The little I have to say about Nietzche.

Though class last night was interesting, I still can’t write about Nietzsche with any insight. Part of the issue with Human, All-Too-Human is that it is a collection of aphorisms which at variably appear linked then disconnected, making a page-to-page reading difficult. While the writing itself isn’t so difficult, I found myself bogged down in attempting to knit a philosohpical narrative together. I am not sure if that’s possible with Nietzche, or perhaps it’s just not possible for me.

If I could say one thing about Nietzche it would be that I find him quite cynically dark – perhaps a gallows-humour? But I see instead the paralysis of emotion, which seems antithetical to “A Book for Free Spirits”. It’s not that I don’t see his perspective, for he makes rational assertions about the world in which he lives – but it is that I don’t want to dwell in this place where all desire is stunted by society. For example the following aphorism:

Hope. Pandora brought the jar with the evils and opened it. It was the gods’ gift to man, on the outside a beautiful, enticing gift, called the “lucky jar.” Then all the evils, those lively, winged beings, flew out of it. Since that time, they roam around and do harm to men by day and night. One single evil had not yet slipped out of the jar. As Zeus had wished, Pandora slammed the top down and it remained inside. So now man has the lucky jar in his house forever and thinks the world of the treasure. It is at his service; he reaches for it when he fancies it. For he does not know that that jar which Pandora brought was the jar of evils, and he takes the remaining evil for the greatest worldly good–it is hope, for Zeus did not want man to throw his life away, no matter how much the other evils might torment him, but rather to go on letting himself be tormented anew. To that end, he gives man hope. In truth, it is the most evil of evils because it prolongs man’s torment.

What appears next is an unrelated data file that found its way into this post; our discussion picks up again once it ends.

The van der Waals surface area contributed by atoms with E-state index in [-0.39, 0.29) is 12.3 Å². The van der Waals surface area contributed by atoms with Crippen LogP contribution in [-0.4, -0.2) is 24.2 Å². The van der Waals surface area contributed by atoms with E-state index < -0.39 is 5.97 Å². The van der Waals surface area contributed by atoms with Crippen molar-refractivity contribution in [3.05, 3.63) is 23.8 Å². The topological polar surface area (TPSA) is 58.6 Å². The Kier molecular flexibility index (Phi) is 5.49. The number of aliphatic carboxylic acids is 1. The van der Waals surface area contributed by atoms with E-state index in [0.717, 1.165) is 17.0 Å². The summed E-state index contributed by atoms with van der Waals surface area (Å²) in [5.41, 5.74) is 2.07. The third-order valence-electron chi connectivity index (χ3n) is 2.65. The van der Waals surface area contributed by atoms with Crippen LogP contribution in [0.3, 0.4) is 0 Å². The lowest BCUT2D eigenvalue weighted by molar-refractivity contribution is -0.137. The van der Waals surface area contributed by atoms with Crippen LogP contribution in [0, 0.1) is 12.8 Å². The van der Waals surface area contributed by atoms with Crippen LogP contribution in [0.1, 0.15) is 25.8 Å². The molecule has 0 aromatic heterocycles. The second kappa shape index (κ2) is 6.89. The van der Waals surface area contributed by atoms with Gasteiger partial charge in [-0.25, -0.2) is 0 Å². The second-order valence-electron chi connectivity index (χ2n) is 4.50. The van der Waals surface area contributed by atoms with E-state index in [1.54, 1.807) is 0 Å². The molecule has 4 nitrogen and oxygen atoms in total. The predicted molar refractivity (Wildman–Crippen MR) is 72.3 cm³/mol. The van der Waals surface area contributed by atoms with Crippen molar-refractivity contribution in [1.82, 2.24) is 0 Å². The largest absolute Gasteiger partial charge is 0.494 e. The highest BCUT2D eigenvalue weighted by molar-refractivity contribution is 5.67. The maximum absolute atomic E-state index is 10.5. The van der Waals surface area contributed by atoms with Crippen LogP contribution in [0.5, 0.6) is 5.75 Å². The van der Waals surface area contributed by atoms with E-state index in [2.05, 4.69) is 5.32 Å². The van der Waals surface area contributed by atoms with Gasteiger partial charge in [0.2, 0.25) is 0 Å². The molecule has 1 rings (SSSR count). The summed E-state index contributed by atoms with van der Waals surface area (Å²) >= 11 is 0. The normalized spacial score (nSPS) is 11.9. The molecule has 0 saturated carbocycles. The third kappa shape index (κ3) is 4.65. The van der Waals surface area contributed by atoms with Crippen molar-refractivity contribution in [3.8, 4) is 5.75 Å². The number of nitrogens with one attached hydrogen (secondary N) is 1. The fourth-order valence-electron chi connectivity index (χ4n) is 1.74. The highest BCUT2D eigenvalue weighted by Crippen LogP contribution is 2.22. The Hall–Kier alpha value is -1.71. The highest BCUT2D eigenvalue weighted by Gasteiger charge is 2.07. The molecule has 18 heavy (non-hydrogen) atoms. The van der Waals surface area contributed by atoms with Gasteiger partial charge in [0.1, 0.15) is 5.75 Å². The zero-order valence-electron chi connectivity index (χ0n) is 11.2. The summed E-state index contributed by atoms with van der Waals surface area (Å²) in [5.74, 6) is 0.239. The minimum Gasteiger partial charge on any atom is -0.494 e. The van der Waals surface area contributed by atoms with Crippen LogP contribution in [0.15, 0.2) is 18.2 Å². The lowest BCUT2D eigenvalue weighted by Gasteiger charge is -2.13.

This of course brings immediately to mind Waiting for Godot and the hope that keeps Didi and Gogo expectantly waiting by the side of the road. They could hang themselves from a tree (if only they would bring a bit of rope), but instead they hang on to the hope that Godot will arrive and thus…. well, we don’t really know what Godot might do to relieve their angst)

This inverse read of Pandora’s myth doesn’t exactly inspire joy, does it? That our lives are an illusion, held together with the cruelest evil – HOPE – without which we would end our torment rather than go on? This seems a rather sad reduction of human emotion and experience – that we simply live in anticipation of a better world, and there is no way to construct the better life in our thoughts and behaviours.

(Stay tuned for more thoughts when my mind starts working a bit better – afternoons don’t work for me when it comes to writing, but I simply had to get something down to mull over in greater detail when I have more time to write.)

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